Rearing Mantids

Egg cases of the Chinese mantid are commonly sold via mail order and the young can be reared easily. However, they should be kept in separate containers because of their cannibalistic habits. Small active insects, such as leafhoppers and fruit flies, are suitable to feed the younger mantids. Midges and other small flies that gather around porch lights are another good source of food for the newly emerged mantids. As they get older larger foods such as grasshoppers or crickets can be used. Mantids do need some additional water, which can be provided by misting the inner surface of the rearing container once a week.

Chinese mantid.

Figure 6: Chinese mantid.
European mantid, green form adult.

Figure 7: European mantid, green form adult.
Mantid nymph.

Figure 8: European Mantid nymph.

If fertilized adult females are being reared, provide a stick or rock on which to lay the egg case. When overwintering egg cases, they do require a cold period and are best stored in a cold, protected site such as in outbuildings or on the north side of homes.

Table 1: Mantids found in Colorado.
Common Name Scientific Name Comments
European mantid Mantis religiosa The most commonly encountered mantid. The European mantid is “the” praying mantid, a European native that is now well established in much of Colorado. These are quite large insects, exceeding three inches when full grown, and come in either green or brown forms. A characteristic “bull’s- eye” under the fore leg is useful for distinguishing this species. They are somewhat marginally adapted to Colorado conditions and tend to be most abundant following mild winters.
Chinese mantid Tenodera aridifolia sinensis The largest mantid, reaching over four inches when full grown. These are brown, with green or yellow stripes along the side of the wings. The Chinese mantid is widely sold through garden catalogs and some garden centers. However, few, if any survive winters in Colorado.
Carolina mantidCalifornia mantid Stigmomantis carolinaStigmomantis californica These are two closely related species found primarily in the warmer, southern areas of the state. The California mantid predominates west of the Continental Divide; the Carolina mantid to the east. They are slightly smaller than the European mantid, are green and tend to have short wing covers that fail to cover the tip of the abdomen.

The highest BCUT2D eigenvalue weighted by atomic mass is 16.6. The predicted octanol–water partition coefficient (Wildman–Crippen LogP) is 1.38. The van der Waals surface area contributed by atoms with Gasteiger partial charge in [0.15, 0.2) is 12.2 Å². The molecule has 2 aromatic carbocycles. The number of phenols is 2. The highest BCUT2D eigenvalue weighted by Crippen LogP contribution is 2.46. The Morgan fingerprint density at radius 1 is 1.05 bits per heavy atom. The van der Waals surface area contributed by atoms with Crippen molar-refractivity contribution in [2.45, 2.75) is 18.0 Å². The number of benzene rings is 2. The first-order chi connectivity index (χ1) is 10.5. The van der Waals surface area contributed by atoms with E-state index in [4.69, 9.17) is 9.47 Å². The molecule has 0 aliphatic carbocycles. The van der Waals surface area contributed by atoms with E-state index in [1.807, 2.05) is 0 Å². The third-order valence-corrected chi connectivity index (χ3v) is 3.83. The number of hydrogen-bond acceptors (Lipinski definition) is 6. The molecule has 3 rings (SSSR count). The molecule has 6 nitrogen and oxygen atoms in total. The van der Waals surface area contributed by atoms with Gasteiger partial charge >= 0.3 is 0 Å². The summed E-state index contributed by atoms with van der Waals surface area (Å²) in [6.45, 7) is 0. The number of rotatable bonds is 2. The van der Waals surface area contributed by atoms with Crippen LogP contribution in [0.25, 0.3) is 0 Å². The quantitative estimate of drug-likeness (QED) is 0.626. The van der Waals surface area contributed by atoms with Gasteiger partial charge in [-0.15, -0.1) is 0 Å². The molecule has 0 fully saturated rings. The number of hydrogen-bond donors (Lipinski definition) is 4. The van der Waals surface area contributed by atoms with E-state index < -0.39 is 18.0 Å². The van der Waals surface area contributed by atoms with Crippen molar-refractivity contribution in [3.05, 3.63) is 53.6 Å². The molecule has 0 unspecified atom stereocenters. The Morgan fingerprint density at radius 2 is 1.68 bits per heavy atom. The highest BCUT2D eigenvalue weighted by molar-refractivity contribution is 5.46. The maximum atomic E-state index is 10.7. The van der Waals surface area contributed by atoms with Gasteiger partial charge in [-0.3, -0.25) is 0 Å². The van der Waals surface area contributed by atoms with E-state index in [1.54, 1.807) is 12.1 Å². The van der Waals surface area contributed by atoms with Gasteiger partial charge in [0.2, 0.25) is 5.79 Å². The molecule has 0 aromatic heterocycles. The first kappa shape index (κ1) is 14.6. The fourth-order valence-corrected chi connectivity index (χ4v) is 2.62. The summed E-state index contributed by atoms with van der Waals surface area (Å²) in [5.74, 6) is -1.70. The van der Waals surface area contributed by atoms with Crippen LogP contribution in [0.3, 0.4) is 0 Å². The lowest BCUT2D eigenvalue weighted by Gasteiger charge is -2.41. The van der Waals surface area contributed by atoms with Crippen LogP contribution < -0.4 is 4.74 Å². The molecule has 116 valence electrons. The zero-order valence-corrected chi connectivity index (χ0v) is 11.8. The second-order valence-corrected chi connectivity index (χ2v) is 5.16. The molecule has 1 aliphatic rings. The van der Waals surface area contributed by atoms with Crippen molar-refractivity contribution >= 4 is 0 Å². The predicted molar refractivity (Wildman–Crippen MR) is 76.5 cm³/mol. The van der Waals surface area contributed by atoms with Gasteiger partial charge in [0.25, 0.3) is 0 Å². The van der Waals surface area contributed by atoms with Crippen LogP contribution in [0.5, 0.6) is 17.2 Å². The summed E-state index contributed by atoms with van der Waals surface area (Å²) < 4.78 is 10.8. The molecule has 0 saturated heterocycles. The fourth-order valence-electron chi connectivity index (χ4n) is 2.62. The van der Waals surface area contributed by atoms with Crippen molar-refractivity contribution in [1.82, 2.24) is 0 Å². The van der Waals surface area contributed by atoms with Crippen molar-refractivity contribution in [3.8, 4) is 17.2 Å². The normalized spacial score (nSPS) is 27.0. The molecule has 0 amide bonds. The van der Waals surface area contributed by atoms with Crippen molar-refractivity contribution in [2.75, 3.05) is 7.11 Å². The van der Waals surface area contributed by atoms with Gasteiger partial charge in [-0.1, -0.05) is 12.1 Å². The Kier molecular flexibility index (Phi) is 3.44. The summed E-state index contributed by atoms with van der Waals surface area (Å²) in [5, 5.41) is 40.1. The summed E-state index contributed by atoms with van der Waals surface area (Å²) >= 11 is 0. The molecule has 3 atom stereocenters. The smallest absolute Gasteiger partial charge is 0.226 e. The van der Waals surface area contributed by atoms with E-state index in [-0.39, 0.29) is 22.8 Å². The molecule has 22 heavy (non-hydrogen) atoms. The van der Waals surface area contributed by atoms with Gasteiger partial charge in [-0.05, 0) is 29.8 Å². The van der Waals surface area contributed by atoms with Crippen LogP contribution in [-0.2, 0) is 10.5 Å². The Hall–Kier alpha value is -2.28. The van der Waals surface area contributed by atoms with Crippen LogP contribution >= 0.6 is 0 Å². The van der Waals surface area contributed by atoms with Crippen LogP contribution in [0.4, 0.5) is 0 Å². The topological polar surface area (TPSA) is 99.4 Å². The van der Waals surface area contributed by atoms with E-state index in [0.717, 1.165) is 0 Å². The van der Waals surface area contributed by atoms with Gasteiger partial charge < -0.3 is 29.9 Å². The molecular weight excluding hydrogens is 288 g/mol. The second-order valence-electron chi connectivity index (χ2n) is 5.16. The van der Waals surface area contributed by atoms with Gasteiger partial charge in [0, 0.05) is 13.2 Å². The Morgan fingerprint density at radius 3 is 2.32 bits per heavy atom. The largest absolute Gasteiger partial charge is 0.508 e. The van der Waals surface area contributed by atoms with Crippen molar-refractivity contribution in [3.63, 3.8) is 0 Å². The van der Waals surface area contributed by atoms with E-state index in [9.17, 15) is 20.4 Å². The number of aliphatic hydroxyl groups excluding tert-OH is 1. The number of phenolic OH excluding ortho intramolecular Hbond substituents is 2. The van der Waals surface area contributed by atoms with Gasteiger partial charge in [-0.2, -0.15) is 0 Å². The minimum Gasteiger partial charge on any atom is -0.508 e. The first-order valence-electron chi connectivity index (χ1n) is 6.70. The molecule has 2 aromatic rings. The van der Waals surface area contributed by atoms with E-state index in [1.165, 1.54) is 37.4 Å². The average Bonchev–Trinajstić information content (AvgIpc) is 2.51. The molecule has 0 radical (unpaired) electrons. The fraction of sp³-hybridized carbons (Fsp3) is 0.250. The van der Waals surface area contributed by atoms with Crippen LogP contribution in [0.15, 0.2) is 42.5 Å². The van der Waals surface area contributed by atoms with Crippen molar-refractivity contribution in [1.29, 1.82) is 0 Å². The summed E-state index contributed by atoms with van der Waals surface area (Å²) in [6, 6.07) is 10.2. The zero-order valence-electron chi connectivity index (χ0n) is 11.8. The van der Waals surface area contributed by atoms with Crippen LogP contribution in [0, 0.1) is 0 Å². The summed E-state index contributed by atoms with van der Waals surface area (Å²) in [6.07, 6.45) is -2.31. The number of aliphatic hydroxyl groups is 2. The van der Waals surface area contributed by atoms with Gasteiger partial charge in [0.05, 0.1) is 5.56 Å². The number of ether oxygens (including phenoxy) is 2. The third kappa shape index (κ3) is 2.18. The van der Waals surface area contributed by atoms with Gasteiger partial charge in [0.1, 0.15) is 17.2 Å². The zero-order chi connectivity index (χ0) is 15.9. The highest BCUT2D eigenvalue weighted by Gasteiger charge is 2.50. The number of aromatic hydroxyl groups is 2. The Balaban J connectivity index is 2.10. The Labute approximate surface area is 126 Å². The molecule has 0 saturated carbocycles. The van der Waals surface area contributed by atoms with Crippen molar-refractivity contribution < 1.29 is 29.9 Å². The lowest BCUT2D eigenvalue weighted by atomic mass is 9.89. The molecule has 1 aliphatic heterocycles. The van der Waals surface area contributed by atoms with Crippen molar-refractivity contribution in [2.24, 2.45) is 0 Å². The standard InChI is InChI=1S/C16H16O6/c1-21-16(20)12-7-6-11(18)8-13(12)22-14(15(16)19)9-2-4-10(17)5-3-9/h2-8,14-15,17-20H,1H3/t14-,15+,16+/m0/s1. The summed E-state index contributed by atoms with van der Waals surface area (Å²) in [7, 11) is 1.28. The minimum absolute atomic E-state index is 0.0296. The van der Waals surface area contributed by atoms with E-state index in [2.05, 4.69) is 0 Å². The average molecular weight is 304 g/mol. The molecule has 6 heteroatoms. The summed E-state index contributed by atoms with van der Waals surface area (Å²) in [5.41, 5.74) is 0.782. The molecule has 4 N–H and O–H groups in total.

Ground mantids Litaneutria minor Yersiniops solitarium The smallest mantids, rarely exceeding 1.5 inches in length. Native to the shortgrass prairies of eastern Colorado they can most often be found running and jumping across rocks and soil, their gray-brown coloration blending well with the background. Life history of ground mantids is generally similar to that of other mantids, although some may produce a second generation. All females, and most males, are flightless.


Mantis or Mantid?

The terms mantid and mantis are often used interchangeably. Technically, Mantis is properly applied to a genus of mantids, the most widely recognized being “the” praying mantid, Mantis religiosa. Mantid is the best term applied to members of this order, Mantodea.

*Colorado State University Extension entomologist and professor, bioagricultural sciences and pest management. 3/02. Revised 7/14.

Colorado State University, U.S. Department of Agriculture, and Colorado counties cooperating. Extension programs are available to all without discrimination. No endorsement of products mentioned is intended nor is criticism implied of products not mentioned.